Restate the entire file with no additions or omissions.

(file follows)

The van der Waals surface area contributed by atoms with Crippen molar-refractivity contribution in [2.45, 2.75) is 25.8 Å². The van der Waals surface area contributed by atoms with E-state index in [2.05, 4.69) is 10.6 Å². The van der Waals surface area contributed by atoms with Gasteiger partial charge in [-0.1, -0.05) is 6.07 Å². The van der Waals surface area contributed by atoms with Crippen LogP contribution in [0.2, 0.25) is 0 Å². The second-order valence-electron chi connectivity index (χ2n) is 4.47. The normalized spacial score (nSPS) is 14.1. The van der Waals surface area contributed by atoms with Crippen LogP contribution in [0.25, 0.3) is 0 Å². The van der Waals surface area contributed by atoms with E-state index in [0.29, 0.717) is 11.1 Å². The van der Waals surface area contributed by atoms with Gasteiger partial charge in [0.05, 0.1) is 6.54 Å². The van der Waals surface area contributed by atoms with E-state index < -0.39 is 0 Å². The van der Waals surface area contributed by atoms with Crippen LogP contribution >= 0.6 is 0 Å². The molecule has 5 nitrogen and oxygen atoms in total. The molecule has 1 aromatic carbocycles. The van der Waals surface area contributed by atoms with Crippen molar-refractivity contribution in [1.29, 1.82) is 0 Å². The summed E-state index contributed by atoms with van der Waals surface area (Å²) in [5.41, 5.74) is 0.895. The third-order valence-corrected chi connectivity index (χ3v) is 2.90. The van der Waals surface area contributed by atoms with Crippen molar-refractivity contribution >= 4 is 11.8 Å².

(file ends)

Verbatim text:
The van der Waals surface area contributed by atoms with Crippen molar-refractivity contribution in [2.45, 2.75) is 25.8 Å². The van der Waals surface area contributed by atoms with E-state index in [2.05, 4.69) is 10.6 Å². The van der Waals surface area contributed by atoms with Gasteiger partial charge in [-0.1, -0.05) is 6.07 Å². The van der Waals surface area contributed by atoms with Crippen LogP contribution in [0.2, 0.25) is 0 Å². The second-order valence-electron chi connectivity index (χ2n) is 4.47. The normalized spacial score (nSPS) is 14.1. The van der Waals surface area contributed by atoms with Crippen LogP contribution in [0.25, 0.3) is 0 Å². The van der Waals surface area contributed by atoms with E-state index in [0.29, 0.717) is 11.1 Å². The van der Waals surface area contributed by atoms with Gasteiger partial charge in [0.05, 0.1) is 6.54 Å². The van der Waals surface area contributed by atoms with E-state index < -0.39 is 0 Å². The van der Waals surface area contributed by atoms with Crippen LogP contribution >= 0.6 is 0 Å². The molecule has 5 nitrogen and oxygen atoms in total. The molecule has 1 aromatic carbocycles. The van der Waals surface area contributed by atoms with Crippen molar-refractivity contribution in [1.29, 1.82) is 0 Å². The summed E-state index contributed by atoms with van der Waals surface area (Å²) in [5.41, 5.74) is 0.895. The third-order valence-corrected chi connectivity index (χ3v) is 2.90. The van der Waals surface area contributed by atoms with Crippen molar-refractivity contribution >= 4 is 11.8 Å².